clock menu more-arrow no yes mobile

Filed under:

The Oakland A's have their best farm system in years, and it should remind you of 2012

In a lot of ways, the Athletics prospects are set up like the start of the 2012 campaign. Just substitute Sean Manaea for Jarrod Parker and you're on your way.

Sean Manaea pitches in the Arizona Fall League Fall Stars Game.
Sean Manaea pitches in the Arizona Fall League Fall Stars Game.
Mark J. Rebilas-USA TODAY Sports

Between dealing Scott Kazmir, Tyler Clippard, and Ben Zobrist at last year's trade deadline for prospects and prior to that obtaining their top prospect, Franklin Barreto, in the Josh Donaldson deal, the Oakland Athletics farm system is easily the best it has been in years. But how strong is it, exactly? Let's turn to John Sickels' recent grades of the Top 20 A's prospects.

The best way to get a sense of what a grade means from Sickels is to get it in his own words:

Grade A prospects are the elite. In theory, they have a good chance of becoming stars or superstars. Theoretically, most Grade A prospects develop into stars or at least major league regulars, if injuries or other problems don't intervene. Note that is a major "if" in some cases.

Grade B prospects have a good chance to enjoy successful careers. Some will develop into stars, some will not. Most end up spending several years in the majors, at the very least in a marginal role.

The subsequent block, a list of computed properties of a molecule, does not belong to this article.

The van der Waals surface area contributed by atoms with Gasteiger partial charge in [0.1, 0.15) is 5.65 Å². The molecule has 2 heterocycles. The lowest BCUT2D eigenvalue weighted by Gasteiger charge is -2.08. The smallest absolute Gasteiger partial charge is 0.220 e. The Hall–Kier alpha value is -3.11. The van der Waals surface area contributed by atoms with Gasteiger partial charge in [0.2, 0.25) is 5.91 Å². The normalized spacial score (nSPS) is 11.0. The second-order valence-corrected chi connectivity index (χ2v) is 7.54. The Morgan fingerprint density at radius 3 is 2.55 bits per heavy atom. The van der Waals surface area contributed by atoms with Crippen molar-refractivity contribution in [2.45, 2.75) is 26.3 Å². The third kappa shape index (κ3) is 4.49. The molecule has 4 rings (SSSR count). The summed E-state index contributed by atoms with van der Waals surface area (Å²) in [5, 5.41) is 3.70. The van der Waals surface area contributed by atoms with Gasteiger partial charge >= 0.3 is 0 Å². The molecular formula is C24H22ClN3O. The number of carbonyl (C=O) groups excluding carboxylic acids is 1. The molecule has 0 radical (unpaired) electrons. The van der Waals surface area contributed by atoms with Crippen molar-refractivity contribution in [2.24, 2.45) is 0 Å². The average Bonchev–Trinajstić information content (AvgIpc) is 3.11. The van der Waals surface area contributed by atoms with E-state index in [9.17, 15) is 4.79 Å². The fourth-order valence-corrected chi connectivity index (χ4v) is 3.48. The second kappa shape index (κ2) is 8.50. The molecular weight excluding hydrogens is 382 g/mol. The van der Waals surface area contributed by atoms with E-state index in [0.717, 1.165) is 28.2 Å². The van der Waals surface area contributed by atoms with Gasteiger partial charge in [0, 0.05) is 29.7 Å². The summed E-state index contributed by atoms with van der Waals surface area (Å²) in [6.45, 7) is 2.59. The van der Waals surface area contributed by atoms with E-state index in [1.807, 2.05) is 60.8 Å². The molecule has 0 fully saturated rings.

Grade C prospects are the most common type. These are guys who have something positive going for them, but who may have a question mark or three, or who are just too far away from the majors to get an accurate feel for. A few Grade C guys, especially at the lower levels, do develop into stars. Many end up as role players or bench guys. Some don't make it at all.

Finally, keep in mind that all grades are shorthand. You have to read the full comment in the book for the full analysis about a player, the letter grade only tells you so much. A Grade C prospect in rookie ball could end up being very impressive, while a Grade C prospect in Triple-A is likely just a future role player.

A simple look at the A's system would be to see how many prospects receive rating "X or above", and to get a sense of scale compare that to how many of rating "X or above" grades Sickels gives out overall. Sickels hasn't finished his 2016 prospect grades, so we'll use his 2015 preseason overall Top 175 prospects as a proxy. For example, the A's have two prospects Sickels grades as "A-" prospects in 2016, and in 2015 he only handed out 27 "A-" or "A" grades.

John Sickels, Top 20 A's pre-season prospect lists
Grade 2016 2015 2014 2013 2012 2011 2010 2009 2008 2015 overall
A 0 0 1 0 0 0 0 0 0 12
A- or above 2 0 1 0 1 0 1 0 0 27
B+ or above 5 2 1 1 3 0 3 2 4 75
B or above 7 3 2 4 6 3 4 8 6 147
B- or above 10 8 8 9 8 8 11 15 11
C+ or above 20 19 15 12 20 18 20 20 19
A prospect qualifies if their primary grade was at or above the grade here. Sickels will sometimes say a player is an "A- borderline B+" prospect, for example. That counts as an "A- or above".

For scale, "2015 overall" shows how many prospects in MLB received that grade in Sickels' Top 175 overall list for the 2015 preseason. For example, the A's had two of the top 75 prospects in 2015, and the scale is similar for other years. More than 175 players earned a B- grade or better in 2015, but Sickels did not list past 175.

On average, you would expect a farm system to have one "A-" prospect or above, two or three at "B+" or higher, and five at "B" or above. The A's farm exceeds all of those benchmarks in 2016, benchmarks not even met since 2012.